There's really only one way to ensure it's good to go.
Many people think microwaving kitchen sponges or throwing them in the dishwasher are the best ways to kill bacteria, make 'em smell better and help them last just a bit longer, but it turns out, not so much.
Sponges that were "sanitized" in the microwave or dishwasher were just as bacteria-loaded as sponges that were never cleaned at all, according to a new study conducted by German researchers from the Faculty of Medical and Life Sciences and Furtwangen University. And if that doesn't make you cringe, this will: The sponges they examined were dirtier than a toilet.
"Despite common misconception, it was demonstrated that kitchen environments host more microbes than toilets. This was mainly due to the contribution of kitchen sponges, which were proven to represent the biggest reservoirs of active bacteria in the whole house," the researchers wrote in the report.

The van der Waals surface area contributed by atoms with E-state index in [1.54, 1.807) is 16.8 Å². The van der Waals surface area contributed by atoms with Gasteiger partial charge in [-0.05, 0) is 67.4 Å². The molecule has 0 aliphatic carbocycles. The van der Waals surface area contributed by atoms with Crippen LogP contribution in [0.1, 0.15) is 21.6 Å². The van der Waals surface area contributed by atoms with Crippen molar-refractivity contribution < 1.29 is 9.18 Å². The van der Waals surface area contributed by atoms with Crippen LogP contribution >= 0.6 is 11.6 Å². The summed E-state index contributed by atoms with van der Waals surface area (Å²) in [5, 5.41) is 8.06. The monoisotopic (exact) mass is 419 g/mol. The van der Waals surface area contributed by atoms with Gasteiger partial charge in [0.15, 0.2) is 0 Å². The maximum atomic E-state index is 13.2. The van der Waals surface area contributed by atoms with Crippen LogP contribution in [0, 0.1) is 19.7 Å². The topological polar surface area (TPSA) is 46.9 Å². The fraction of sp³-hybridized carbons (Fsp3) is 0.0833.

The researchers found that microwaving the cleaning tool only killed around 60% of bacteria. In fact, sponges that were cleaned in the microwave or dishwasher actually contained higheramounts of bacteria, according to their research.
The experts actually tested the best ways to sanitize kitchen sponges and found that mixing 3/4 cup of bleach in one gallon of water and soaking the sponge for five minutes was most effective.
They also found that microwaving and the dishwashing could be effective, zapping 99.9% of germs from the home-used sponges and from the lab-treated scrub sponges. However, on the lab-treated cellulose sponges, microwaving just missed the mark for E. coli (99.83% reduced), and the dishwasher didn't quite get all the salmonella or E. coli (99.88 and 99.86% reduced, respectively).
No matter how diligent you are about cleaning, your kitchen sponges won't last forever. Clean sponges weekly and toss shabby ones (about every two to three weeks, depending on use).